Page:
Something Borrowed: Creative Ideas and Inspiration from Real Brides

Stuck on your 'something borrowed'? We asked real brides, including industry experts, what they had to give you some inspiration

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Everyone is familiar with the traditional wedding superstition: “Something old, something new, something borrowed, something blue and a silver sixpence in her shoe.” It’s relatively easy to find something old, new and blue (such as blue wedding shoes), but something borrowed can leave you a bit stumped.

We’ve explored the significance of having something borrowed and asked real brides, including a few industry experts, what they had as their something borrowed for their own weddings.

Blue wedding shoes with a sixpence

These shoes from Charlotte Mills are something blue, new and have sixpence in the shoe.

Why Something Borrowed?

Originally the bride was expected to borrow something from another woman who’d had a long and happy marriage – by borrowing an item of theirs, she was in effect borrowing some of their happiness for her wedding day, which would then hopefully stay with her throughout her own marriage.

The Duchess of Cambridge, Kate Middleton, borrowed one of the Queen’s tiaras for her 2011 wedding to Prince William. If you want to ‘borrow’ her wedding style, check out our round up of celebrity wedding dresses (heirloom tiara not included).

What Was Your Something Borrowed?

If you’re stuck for ideas about what to borrow, why not be inspired by what other brides have used in your situation?

To start, we asked the editor of hitched, Caroline Bradley, what she used: “My husband has a tight knit group of friends he’s grown up with, almost all of whom are now married. The girls in the group lend each other a special sixpence to have on their big day – I was honoured to be included in that tradition.”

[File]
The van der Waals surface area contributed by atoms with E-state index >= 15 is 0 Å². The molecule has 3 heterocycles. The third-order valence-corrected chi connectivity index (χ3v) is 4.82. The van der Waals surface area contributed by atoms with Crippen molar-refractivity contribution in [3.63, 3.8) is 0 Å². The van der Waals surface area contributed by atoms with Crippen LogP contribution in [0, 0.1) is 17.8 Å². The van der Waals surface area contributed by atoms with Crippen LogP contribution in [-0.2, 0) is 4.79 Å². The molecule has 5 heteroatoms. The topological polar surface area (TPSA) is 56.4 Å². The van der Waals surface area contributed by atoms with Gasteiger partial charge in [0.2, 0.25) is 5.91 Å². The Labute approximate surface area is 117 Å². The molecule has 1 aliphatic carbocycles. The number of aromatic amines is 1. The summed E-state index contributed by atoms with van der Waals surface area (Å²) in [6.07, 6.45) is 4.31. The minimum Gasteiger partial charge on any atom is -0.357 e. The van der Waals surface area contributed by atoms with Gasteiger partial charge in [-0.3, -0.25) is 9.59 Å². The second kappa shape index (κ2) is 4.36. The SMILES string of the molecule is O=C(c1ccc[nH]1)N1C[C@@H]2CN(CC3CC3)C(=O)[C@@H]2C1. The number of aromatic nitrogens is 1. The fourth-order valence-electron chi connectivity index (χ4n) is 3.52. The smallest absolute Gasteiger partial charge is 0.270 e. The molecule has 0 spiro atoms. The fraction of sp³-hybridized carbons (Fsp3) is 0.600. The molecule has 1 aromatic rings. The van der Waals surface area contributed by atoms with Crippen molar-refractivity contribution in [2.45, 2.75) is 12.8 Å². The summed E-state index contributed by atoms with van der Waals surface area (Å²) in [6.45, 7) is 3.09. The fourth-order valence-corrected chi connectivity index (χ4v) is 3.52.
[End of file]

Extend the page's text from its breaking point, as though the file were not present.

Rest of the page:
Wedding silver sixpence which can be used as a something borrowed

Image credit: The Royal Mint

The editor of You & Your Wedding, Julia Scirrotto, also shared her something borrowed story: “For my ‘something borrowed’, my mother-in-law kindly lent me an amethyst ring, which was a family heirloom. However I completely forgot to bring it to the ceremony! Whilst my dad and I were waiting to walk down the aisle I realised the error and panicked, and in a pinch he lent me my own grandmother’s wedding ring, which he always wears on his pinky. So my mistake actually took on a really lovely and meaningful twist.”

One of the brides from the hitched forum, Stephisaur, will also be borrowing something with family significance: “I’m borrowing my mum’s petticoat – it’s still in pristine condition from her wedding to my step-dad 15 years ago. It really suits the shape of my dress.”

Real bride Lesley followed suit, borrowing something for her dress: “My best friend got married a year before me, and her something borrowed was the underskirt which the hoop of your wedding dress is attached to. I then borrowed it on my wedding day.”